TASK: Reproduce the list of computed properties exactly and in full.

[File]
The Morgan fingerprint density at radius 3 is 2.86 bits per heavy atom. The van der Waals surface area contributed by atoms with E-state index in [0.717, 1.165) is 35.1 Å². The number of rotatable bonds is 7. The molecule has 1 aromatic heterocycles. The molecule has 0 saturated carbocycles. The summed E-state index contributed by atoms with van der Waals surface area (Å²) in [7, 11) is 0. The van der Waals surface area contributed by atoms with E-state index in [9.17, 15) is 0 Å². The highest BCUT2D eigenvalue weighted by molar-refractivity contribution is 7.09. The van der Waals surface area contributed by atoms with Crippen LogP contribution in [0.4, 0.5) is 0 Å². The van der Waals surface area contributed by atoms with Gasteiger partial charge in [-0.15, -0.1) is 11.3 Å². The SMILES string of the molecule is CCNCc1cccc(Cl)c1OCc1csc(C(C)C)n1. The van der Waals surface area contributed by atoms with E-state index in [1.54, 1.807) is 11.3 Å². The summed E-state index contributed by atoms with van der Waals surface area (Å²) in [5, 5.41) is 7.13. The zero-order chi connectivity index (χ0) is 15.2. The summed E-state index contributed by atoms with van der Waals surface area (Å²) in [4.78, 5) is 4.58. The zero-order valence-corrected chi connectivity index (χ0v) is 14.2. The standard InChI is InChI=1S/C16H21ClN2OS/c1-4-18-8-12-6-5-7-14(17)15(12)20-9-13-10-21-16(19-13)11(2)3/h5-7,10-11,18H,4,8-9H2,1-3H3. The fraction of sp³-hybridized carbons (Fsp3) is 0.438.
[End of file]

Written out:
The Morgan fingerprint density at radius 3 is 2.86 bits per heavy atom. The van der Waals surface area contributed by atoms with E-state index in [0.717, 1.165) is 35.1 Å². The number of rotatable bonds is 7. The molecule has 1 aromatic heterocycles. The molecule has 0 saturated carbocycles. The summed E-state index contributed by atoms with van der Waals surface area (Å²) in [7, 11) is 0. The van der Waals surface area contributed by atoms with E-state index in [9.17, 15) is 0 Å². The highest BCUT2D eigenvalue weighted by molar-refractivity contribution is 7.09. The van der Waals surface area contributed by atoms with Crippen LogP contribution in [0.4, 0.5) is 0 Å². The van der Waals surface area contributed by atoms with Gasteiger partial charge in [-0.15, -0.1) is 11.3 Å². The SMILES string of the molecule is CCNCc1cccc(Cl)c1OCc1csc(C(C)C)n1. The van der Waals surface area contributed by atoms with E-state index in [1.54, 1.807) is 11.3 Å². The summed E-state index contributed by atoms with van der Waals surface area (Å²) in [5, 5.41) is 7.13. The zero-order chi connectivity index (χ0) is 15.2. The summed E-state index contributed by atoms with van der Waals surface area (Å²) in [4.78, 5) is 4.58. The zero-order valence-corrected chi connectivity index (χ0v) is 14.2. The standard InChI is InChI=1S/C16H21ClN2OS/c1-4-18-8-12-6-5-7-14(17)15(12)20-9-13-10-21-16(19-13)11(2)3/h5-7,10-11,18H,4,8-9H2,1-3H3. The fraction of sp³-hybridized carbons (Fsp3) is 0.438.